FINNIGAN v. ROCHESTER INSTITUTE OF TECHNOLOGY

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Supreme Court, Appellate Division, Fourth Department, New York.

Michael A. FINNIGAN, Plaintiff-Appellant, v. ROCHESTER INSTITUTE OF TECHNOLOGY, Defendant-Respondent.

Decided: December 31, 2003

PRESENT:  PIGOTT, JR., P.J., PINE, WISNER, AND KEHOE, JJ. Harris Beach LLP, Pittsford (A. Vincent Buzard of Counsel), for Plaintiff-Appellant. Hiscock & Barclay, LLP, Rochester (William G. Gandy of Counsel), for Defendant-Respondent.

Plaintiff, an employee of RADEC Corporation (RADEC), was injured while working in a building owned by defendant, Rochester Institute of Technology (RIT).   He commenced this action against RIT asserting causes of action for common-law negligence and violations of, inter alia, Labor Law §§ 200 and 241(6).   As relevant to this appeal, those three theories of liability were submitted to the jury, and the jury was asked to apportion fault among plaintiff, RIT and RADEC inasmuch as RIT would be vicariously liable for any fault attributed to RADEC with respect to the alleged violation of Labor Law § 241(6).

Supreme Court charged the jury that plaintiff was alleging that RIT was negligent and RIT was alleging that plaintiff was negligent, “[s]o negligence is an area that you'll have to examine in regard to RIT and its employees, in regard to RADEC and its employees and in regard to the plaintiff, Michael Finnigan.”   With respect to proximate cause, the court charged the jury that it “must examine the conduct of the defendant RIT, its employees and the conduct of RADEC, as I have said, and its employees.”   The jury was also instructed to consider whether any negligence by plaintiff was a proximate cause of the injury.

In addition, the court charged that “[t]he duty to use reasonable care to provide and maintain a safe place to work is stated in Section 200 of the New York State Labor Law * * *.   An owner or employer owes a duty to workers to use reasonable care to make the workplaces that are under the control of the owner or employer * * * reasonably safe * * * to correct an unsafe condition that is known to the owner or employer or to any of the owner or his employees [sic ].   The owner or employer who exercised control is further required to conduct reasonable inspections to detect any unsafe conditions * * * [and] is also responsible for the failure to correct an unsafe condition which existed for so long that in the use of reasonable care the owner or employer or his employees should have known of its existence and corrected it.”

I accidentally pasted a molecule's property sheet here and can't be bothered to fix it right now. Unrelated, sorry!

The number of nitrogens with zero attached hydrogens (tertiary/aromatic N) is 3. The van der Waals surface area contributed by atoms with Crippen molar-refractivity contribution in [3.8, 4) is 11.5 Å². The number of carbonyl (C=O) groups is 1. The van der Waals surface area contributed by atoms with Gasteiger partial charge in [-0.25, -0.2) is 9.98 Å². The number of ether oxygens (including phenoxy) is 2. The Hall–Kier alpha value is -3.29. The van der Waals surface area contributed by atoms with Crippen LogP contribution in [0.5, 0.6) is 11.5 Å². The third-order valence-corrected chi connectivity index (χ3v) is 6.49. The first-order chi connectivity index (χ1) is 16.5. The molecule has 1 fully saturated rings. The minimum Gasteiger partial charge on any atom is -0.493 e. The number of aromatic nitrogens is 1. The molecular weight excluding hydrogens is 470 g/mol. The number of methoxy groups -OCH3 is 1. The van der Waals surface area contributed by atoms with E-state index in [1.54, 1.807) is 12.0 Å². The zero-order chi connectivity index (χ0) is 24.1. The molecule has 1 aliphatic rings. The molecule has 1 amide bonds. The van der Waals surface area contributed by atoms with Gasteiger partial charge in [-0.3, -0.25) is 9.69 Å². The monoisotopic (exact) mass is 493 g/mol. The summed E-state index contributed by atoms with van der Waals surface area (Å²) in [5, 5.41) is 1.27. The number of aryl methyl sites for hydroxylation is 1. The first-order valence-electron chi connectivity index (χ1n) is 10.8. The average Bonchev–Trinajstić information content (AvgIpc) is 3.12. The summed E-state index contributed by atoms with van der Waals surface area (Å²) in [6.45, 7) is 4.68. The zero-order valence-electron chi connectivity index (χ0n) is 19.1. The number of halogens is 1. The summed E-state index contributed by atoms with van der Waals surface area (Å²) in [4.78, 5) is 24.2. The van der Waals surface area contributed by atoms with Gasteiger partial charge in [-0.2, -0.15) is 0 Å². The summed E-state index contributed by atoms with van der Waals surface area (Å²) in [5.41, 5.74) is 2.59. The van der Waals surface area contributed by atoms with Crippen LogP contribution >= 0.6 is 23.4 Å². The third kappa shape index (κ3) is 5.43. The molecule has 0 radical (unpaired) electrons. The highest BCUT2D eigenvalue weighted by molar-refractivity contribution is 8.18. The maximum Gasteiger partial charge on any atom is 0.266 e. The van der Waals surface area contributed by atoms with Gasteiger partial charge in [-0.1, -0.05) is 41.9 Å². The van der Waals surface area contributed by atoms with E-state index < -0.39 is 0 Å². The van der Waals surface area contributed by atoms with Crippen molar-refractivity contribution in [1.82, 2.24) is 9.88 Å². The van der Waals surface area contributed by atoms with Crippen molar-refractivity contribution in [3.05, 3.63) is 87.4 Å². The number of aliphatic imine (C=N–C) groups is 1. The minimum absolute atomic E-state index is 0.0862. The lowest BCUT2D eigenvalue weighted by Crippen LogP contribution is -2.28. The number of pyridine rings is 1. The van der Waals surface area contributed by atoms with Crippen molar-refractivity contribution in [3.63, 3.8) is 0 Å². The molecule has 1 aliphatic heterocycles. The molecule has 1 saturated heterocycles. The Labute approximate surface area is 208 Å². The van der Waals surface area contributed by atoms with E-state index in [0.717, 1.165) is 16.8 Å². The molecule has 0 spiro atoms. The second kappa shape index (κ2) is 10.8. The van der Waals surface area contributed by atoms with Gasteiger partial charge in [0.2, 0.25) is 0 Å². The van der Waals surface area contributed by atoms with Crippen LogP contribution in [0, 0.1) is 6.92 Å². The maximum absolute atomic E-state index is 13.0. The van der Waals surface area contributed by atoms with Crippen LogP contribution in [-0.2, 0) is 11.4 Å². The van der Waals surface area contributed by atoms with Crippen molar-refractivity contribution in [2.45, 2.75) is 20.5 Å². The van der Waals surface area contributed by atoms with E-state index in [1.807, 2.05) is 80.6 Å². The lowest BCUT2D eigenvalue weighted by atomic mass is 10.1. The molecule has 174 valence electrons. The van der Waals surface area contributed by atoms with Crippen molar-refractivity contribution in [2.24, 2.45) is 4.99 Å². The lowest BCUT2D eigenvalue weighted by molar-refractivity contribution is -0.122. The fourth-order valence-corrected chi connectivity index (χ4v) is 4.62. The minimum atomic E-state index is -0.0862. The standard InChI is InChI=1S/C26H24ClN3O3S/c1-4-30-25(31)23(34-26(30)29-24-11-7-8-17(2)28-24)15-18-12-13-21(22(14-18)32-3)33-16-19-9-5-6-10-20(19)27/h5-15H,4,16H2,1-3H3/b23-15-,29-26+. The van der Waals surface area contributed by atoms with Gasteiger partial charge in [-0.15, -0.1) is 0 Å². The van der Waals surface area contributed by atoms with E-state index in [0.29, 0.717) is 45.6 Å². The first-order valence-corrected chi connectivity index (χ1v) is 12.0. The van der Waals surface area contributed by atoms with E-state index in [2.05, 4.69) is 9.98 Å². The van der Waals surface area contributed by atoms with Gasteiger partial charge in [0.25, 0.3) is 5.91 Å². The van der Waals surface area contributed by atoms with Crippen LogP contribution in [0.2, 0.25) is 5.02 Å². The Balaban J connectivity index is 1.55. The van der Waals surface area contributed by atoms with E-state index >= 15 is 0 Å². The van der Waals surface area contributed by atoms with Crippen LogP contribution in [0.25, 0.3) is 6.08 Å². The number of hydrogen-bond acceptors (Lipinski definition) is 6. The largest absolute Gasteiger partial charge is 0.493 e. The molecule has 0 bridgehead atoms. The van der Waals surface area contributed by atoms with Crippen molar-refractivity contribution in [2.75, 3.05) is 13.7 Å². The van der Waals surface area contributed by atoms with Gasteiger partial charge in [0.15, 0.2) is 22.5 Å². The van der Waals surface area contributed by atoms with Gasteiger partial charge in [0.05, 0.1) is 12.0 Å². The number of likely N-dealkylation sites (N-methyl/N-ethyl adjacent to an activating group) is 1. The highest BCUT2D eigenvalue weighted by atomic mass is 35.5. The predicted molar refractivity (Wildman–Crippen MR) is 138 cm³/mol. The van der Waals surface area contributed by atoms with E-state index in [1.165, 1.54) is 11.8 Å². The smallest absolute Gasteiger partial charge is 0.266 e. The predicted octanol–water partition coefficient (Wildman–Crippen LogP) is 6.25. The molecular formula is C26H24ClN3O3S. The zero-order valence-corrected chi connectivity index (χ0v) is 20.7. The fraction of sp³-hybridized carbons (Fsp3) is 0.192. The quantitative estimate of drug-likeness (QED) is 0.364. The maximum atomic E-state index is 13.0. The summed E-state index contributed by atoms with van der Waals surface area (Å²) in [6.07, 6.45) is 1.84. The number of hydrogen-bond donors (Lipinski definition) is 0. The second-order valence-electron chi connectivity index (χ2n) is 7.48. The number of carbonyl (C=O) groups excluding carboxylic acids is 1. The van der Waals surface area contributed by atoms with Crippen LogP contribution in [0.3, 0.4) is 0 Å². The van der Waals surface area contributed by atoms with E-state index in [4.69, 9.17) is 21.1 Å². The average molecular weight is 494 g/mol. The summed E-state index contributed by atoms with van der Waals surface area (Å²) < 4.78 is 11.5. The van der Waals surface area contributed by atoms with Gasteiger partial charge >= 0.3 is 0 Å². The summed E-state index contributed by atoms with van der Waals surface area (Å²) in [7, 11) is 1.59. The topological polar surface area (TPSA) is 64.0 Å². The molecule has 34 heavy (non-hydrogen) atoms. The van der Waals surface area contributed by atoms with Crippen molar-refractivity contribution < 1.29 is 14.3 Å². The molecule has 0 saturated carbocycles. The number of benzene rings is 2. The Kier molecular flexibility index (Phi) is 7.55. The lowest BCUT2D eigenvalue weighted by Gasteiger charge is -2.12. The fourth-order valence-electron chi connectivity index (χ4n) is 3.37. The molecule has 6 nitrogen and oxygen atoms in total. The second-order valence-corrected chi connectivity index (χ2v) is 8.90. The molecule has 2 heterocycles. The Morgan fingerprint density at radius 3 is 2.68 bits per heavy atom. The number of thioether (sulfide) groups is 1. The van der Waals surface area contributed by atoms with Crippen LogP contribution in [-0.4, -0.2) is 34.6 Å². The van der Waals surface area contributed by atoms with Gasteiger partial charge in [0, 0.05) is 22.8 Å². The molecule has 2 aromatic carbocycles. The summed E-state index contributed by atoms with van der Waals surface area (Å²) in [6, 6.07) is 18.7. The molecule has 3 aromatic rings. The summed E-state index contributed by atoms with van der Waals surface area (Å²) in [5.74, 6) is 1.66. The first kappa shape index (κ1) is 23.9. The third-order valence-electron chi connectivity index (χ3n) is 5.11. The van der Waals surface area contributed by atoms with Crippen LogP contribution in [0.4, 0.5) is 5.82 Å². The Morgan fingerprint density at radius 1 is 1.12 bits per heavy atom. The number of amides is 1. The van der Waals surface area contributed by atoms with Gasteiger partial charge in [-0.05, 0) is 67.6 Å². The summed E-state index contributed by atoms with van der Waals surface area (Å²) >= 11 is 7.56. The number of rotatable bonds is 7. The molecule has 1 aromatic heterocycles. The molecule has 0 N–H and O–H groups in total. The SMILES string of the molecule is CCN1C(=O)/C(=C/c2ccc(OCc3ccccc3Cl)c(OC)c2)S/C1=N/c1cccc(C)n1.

With respect to the Labor Law § 241(6) claim, the court charged the jury that plaintiff was alleging that “Rule 23” of the Industrial Code (12 NYCRR 23-1.13) was violated and that Rule 23 provided that “[n]o employer shall suffer or permit an employee to work in such proximity to any part of an electric power circuit that he may contact such circuit in the course of his work unless the employee is protected against electric shock by de-energizing the circuit and grounding it or by guarding such circuit by effective insulation or other means.”   The court further charged the jury that “[t]he owner is liable for an injury due to the failure of a contractor to use reasonable care even though the owner did not control or supervise the area of the work being done and did not or could not know of any danger to the plaintiff.”

The court further instructed the jury that plaintiff was claiming that “RIT, the owner, is liable to him for his injury because of the failure of RADEC, a contractor, to use reasonable care.   The only evidence of RADEC's claimed failure to use reasonable care you may consider in connection with the liability of RIT is evidence relating to the claim of Rule 23 * * *.   In deciding whether RIT is liable to [plaintiff] because of the claimed failure of RADEC to use reasonable care, you must consider all evidence submitted in connection with the charged violation of Rule 23.   If you find that the rule was violated, that the violation was the result of failure to use reasonable care and that the failure to use reasonable care was a substantial factor in causing plaintiff's injury, you will find in favor of [plaintiff] and against RIT. If you find that RADEC did not violate the rule or that even though there was a violation, it did not constitute a failure to use reasonable care, or if there was a failure to use reasonable care it was not a substantial factor in causing plaintiff's injuries, you will then find for RIT.”